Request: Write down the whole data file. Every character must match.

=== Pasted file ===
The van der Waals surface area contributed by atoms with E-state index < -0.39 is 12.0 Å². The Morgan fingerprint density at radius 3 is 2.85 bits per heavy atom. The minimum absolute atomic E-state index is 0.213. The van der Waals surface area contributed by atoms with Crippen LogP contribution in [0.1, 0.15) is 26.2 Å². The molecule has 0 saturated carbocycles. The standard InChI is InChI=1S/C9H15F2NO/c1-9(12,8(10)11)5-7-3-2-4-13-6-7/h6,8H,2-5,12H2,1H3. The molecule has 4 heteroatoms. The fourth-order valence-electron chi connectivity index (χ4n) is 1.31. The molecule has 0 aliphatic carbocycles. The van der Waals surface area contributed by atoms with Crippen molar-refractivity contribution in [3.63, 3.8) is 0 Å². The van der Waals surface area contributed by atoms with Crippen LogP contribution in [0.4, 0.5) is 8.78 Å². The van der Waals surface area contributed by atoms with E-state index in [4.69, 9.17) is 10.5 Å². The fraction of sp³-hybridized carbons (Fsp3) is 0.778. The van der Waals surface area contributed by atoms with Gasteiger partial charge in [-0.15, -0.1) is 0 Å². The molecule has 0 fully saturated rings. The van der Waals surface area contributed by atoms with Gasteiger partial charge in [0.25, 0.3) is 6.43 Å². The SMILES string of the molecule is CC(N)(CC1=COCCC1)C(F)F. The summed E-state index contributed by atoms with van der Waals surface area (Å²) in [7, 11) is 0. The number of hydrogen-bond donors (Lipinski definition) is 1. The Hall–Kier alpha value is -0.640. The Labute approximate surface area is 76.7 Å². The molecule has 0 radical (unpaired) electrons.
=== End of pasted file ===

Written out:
The van der Waals surface area contributed by atoms with E-state index < -0.39 is 12.0 Å². The Morgan fingerprint density at radius 3 is 2.85 bits per heavy atom. The minimum absolute atomic E-state index is 0.213. The van der Waals surface area contributed by atoms with Crippen LogP contribution in [0.1, 0.15) is 26.2 Å². The molecule has 0 saturated carbocycles. The standard InChI is InChI=1S/C9H15F2NO/c1-9(12,8(10)11)5-7-3-2-4-13-6-7/h6,8H,2-5,12H2,1H3. The molecule has 4 heteroatoms. The fourth-order valence-electron chi connectivity index (χ4n) is 1.31. The molecule has 0 aliphatic carbocycles. The van der Waals surface area contributed by atoms with Crippen molar-refractivity contribution in [3.63, 3.8) is 0 Å². The van der Waals surface area contributed by atoms with Crippen LogP contribution in [0.4, 0.5) is 8.78 Å². The van der Waals surface area contributed by atoms with E-state index in [4.69, 9.17) is 10.5 Å². The fraction of sp³-hybridized carbons (Fsp3) is 0.778. The van der Waals surface area contributed by atoms with Gasteiger partial charge in [-0.15, -0.1) is 0 Å². The molecule has 0 fully saturated rings. The van der Waals surface area contributed by atoms with Gasteiger partial charge in [0.25, 0.3) is 6.43 Å². The SMILES string of the molecule is CC(N)(CC1=COCCC1)C(F)F. The summed E-state index contributed by atoms with van der Waals surface area (Å²) in [7, 11) is 0. The number of hydrogen-bond donors (Lipinski definition) is 1. The Hall–Kier alpha value is -0.640. The Labute approximate surface area is 76.7 Å². The molecule has 0 radical (unpaired) electrons.